Einstein claimed that the only thing ‘incomprehensible’ about the universe was that it was comprehensible – held ‘wonder’ in the highest regard, calling it the ‘most beautiful thing’ and the source of all true science. Since, all systems of knowledge depend on open-mindedness to every possibility, inflexible certainty has always been the enemy of progress.

Again, as other physicists and metaphysicians have suggested, self-based ‘reality’ is not truly real but, for many reasons, illusory. Matter – the body -- is not solid, but compressed energy constantly changing form, while the space/time foundation of matter is a human invention for cognitive order in a chaotic, kinetic cosmos. Even with it, scientific objectivity is preempted by uncertainty and the observer’s altering effect on the observed. Moreover, abandoning imprecise words and concepts for numeric language – math – has not helped resolve these issues for neurologists since applying quantitative measurement and equation to a qualitative, subjective self-consciousness is trying to force a square peg into a round hole. So, the only solution to the problem is to regard the idea of matter as a product of consciousness, not the other way around. Moreover, if consciousness is regarded as a unifying energy, according to the law of the Conservation of Energy, it never dies but reifies itself in ever-changing forms.

As we have seen, self and consciousness are born together and act in concert: consciousness imparts to the self its idea of materiality in space/time, while its mortal envelope – self – imparts to consciousness its focus, will and purpose. And so, to bring our discussion to a conclusion, it seems that if a theory of everything is indeed possible, progress will only be made once materialist scientists and immaterialist philosophers set aside their biases, and instead start to collaborate together as part of a marvellous symbiosis. What that will look like we do not yet really know.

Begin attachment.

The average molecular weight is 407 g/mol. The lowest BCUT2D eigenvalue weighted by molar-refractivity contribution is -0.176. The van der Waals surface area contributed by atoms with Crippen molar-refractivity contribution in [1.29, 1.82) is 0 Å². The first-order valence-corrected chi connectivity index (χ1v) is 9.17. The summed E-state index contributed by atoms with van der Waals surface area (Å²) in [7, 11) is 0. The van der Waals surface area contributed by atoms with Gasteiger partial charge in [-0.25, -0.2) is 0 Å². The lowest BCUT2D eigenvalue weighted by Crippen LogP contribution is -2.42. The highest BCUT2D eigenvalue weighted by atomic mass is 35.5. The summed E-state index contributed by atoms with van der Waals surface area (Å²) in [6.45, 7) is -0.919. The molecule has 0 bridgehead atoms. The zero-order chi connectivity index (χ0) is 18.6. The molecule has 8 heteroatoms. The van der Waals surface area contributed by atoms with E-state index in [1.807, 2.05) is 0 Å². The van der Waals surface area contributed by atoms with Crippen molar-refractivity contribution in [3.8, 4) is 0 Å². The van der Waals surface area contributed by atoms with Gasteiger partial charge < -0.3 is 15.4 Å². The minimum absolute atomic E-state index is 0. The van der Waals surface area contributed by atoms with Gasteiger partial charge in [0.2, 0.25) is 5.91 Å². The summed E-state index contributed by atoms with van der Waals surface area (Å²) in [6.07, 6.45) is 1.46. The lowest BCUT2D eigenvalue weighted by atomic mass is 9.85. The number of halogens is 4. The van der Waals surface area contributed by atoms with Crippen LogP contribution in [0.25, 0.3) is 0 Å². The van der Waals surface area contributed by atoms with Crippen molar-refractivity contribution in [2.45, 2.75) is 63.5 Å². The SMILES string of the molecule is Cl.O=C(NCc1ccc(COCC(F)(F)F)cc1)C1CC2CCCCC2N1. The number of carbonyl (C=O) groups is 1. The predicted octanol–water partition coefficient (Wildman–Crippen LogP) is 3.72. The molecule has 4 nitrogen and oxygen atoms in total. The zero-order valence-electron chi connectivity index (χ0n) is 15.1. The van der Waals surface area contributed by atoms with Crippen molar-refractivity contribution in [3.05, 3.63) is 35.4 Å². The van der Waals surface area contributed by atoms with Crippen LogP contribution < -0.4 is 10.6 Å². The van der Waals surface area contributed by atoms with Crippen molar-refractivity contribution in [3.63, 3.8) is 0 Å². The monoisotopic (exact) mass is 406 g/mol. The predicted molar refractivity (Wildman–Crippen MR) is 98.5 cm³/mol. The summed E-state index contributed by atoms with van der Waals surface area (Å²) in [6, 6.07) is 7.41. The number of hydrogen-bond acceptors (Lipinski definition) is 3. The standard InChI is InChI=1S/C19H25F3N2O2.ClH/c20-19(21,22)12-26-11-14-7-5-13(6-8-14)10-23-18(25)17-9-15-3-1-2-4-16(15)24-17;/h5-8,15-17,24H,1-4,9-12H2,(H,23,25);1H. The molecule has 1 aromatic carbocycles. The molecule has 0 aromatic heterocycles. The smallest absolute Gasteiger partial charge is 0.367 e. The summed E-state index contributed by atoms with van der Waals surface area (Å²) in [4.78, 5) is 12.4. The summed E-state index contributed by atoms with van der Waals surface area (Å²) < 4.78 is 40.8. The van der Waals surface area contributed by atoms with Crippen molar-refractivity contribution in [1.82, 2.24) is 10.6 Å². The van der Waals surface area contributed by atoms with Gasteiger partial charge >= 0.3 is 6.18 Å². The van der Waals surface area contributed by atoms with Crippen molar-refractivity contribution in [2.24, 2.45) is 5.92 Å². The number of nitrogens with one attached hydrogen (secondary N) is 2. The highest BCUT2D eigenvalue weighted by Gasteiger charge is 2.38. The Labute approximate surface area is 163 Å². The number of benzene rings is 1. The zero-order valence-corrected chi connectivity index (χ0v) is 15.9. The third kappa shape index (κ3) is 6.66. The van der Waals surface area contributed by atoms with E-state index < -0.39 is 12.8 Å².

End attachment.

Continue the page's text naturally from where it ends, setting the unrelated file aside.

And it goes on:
David Comfort’s essays appear in Pleiades, Montreal Review, Evergreen Review, Pennsylvania Literary Journal, Stanford Arts Review, Johns Hopkins' Dr. T.J. Eckleburg Review, Juked and Free Inquiry. He is also the author of The Rock & Roll Book of the Dead (Citadel/Kensington), The Insider’s Guide to Publishing (Writer’s Digest Books), and three other popular nonfiction titles from Simon & Schuster.  

David can be contacted at